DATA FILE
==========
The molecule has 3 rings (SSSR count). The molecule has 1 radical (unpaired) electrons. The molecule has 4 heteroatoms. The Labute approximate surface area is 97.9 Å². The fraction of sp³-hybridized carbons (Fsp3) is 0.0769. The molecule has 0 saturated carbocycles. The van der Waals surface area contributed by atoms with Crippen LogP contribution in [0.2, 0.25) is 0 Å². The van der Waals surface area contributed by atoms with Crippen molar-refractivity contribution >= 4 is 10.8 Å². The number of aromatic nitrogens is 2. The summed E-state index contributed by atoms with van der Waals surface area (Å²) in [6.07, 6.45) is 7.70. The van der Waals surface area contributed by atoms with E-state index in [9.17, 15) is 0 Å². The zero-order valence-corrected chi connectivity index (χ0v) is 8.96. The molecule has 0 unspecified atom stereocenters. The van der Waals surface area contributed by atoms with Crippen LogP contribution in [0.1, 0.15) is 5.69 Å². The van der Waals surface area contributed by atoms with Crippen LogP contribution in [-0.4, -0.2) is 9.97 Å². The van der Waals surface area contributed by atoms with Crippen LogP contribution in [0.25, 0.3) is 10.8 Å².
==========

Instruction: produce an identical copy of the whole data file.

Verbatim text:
The molecule has 3 rings (SSSR count). The molecule has 1 radical (unpaired) electrons. The molecule has 4 heteroatoms. The Labute approximate surface area is 97.9 Å². The fraction of sp³-hybridized carbons (Fsp3) is 0.0769. The molecule has 0 saturated carbocycles. The van der Waals surface area contributed by atoms with Crippen LogP contribution in [0.2, 0.25) is 0 Å². The van der Waals surface area contributed by atoms with Crippen molar-refractivity contribution >= 4 is 10.8 Å². The number of aromatic nitrogens is 2. The summed E-state index contributed by atoms with van der Waals surface area (Å²) in [6.07, 6.45) is 7.70. The van der Waals surface area contributed by atoms with E-state index in [9.17, 15) is 0 Å². The zero-order valence-corrected chi connectivity index (χ0v) is 8.96. The molecule has 0 unspecified atom stereocenters. The van der Waals surface area contributed by atoms with Crippen LogP contribution in [0.1, 0.15) is 5.69 Å². The van der Waals surface area contributed by atoms with Crippen LogP contribution in [-0.4, -0.2) is 9.97 Å². The van der Waals surface area contributed by atoms with Crippen LogP contribution in [0.25, 0.3) is 10.8 Å².